Track the damage.
List all your creditors, how much you owe to each and the interest rates. Total it. Post it where you'll see it, and update it monthly. I saw a recent article on how to keep your New Years resolutions and it talked about posting your goals on the refigerator. I thought that was a good idea. I suggest the bathroom mirror as well. That way when you decide you are going to go out and party this weekend, you might remember to not put it on the credit card. Set a mini budget for the weekend of say $40 and then thats it. When it is gone you have to stop. Don't keep increasing the problem.

Create a budget and a 90-day repayment plan.
Figure out where you can cut and apply the extra funds toward your debt (see Build Your Budget for help). In the example above, you'd have to come up with $525 a month to pay off the debt in three months, and you'd pay $41 in interest. If the best you can do is $250, it will take you seven months and cost you $78 in interest. You know it is funny how you meet people that complain about being broke all the time and you find that they have a $60 per month cell phone bill, digital cable of $100, go to the movies all the time and wear only designer clothing. If you are paying off credit card debt it might be time to cut back and free up some cash. Switch to a pay as you go cell phone and don't use it much. Drop down to basic cable only and subscribe to Netflix for $9.99 per month. You really never watch all the stuff on digital cable anyway. Try buying a pair of shoes that is not a brand name and above all just plain cut back on the spending.

Hide your credit cards.
If you have to use credit, don't charge anything you can't repay in 90 days. Not only do you need to hide the credit cards, you need to stay out of the stores. It is always amazing to me how we will goto the store for bread and milk and we come out and the bill was $90. How does that happen. One thing you also need to do is when you are shopping work off a list and don't buy anything that is not on your list. It is a tough thing to do and you need discipline but it will help.

Pay strategically.
Make at least the minimum payment on all your cards to avoid late charges and any sudden increases in your interest rate. Dedicate extra funds to the cards with the highest interest rates. I really think if you are juggling multiple credit cards you need to consider some type of debt consolidation. I am not recommending a home equity loan but getting 5 or 6 different credit card bills per month can be very frustrating and hard to juggle.

Reduce your interest rate
The lower your interest rate, the more your monthly payment goes to pay down the principal you owe. This might be a good time, especially if you have a good credit record, to ask creditors to lower your interest rate. Scott Bilker, founder of, suggests letting the bank know that it will lose you as a customer if it doesn't. If they say no the first time, try again. You might score with a different customer service rep. Or you could transfer your balance to a card offering a 0% introductory rate -- but only if you'll repay your debt fully before the rate rises. Most people might be reluctant to do this type of negotiations. Consider finding a cheaper loan source like a credit union. Consolidate everything into one personal loan and the stop taking on more debt.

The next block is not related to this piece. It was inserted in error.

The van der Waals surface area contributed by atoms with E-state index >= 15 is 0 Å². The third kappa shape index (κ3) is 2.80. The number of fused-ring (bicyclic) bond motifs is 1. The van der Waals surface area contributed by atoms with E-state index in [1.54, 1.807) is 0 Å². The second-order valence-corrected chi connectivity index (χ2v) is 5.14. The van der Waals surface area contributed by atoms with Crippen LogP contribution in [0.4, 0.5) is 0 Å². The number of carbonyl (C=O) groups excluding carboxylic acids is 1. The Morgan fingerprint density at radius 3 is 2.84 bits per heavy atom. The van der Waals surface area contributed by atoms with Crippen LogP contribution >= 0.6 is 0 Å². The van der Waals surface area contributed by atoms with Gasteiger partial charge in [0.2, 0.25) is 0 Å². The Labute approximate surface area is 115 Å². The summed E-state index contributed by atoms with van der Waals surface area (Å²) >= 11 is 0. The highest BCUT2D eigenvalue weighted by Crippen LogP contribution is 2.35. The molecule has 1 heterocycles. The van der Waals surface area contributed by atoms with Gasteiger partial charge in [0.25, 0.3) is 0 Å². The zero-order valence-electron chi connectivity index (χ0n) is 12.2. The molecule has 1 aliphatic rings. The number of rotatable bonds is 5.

Get ahead of the game
To avoid the specter of holiday debt next year, credit counselors recommend that you start saving now. Hey, I already said this about setting up special savings or Christmas clubs. Here is how you do it. Divide what you spent this year by 11 (February through December), and stash the result each month in a savings account. A Christmas Club account at your bank or credit union won't pay much interest, but it will impose a penalty on any withdrawals before the holidays. If you're disciplined, you could open an account with HSBC Direct, which pays 5.1% interest, or ING Direct, which pays 4.5%. Remember this has to be done automatically, you will not have the discipline to save it manually, have your pay check deposited into your checking account and the special savings withdrawn directly from your checking account each month.

Do you look forward to large annual income-tax refunds that you use to pay down your credit-card debt in a lump sum? Moelenpah says a better strategy is to adjust withholding downward and apply the extra monthly income to your credit-card debt. And Moelenpah offers this "radical" approach to gift giving if you're carrying credit-card debt: "Maybe next year you can't afford to buy any gifts," she says. "Of course, that doesn't mean you can't give them." A box of homemade cookies may be more meaningful than another cashmere sweater, and you won't be paying for it for the next 20 years. Another thing to think about on gift giving is to set a limit. It is incredibly hard to buy something for everyone that is under $20. However, maybe that is what you have to do this year. If you don't want to disappoint your kids really consider buying used stuff. You kids won't care if the get a used Sony PSP. They really just want a PSP. Good luck and pay it down fast.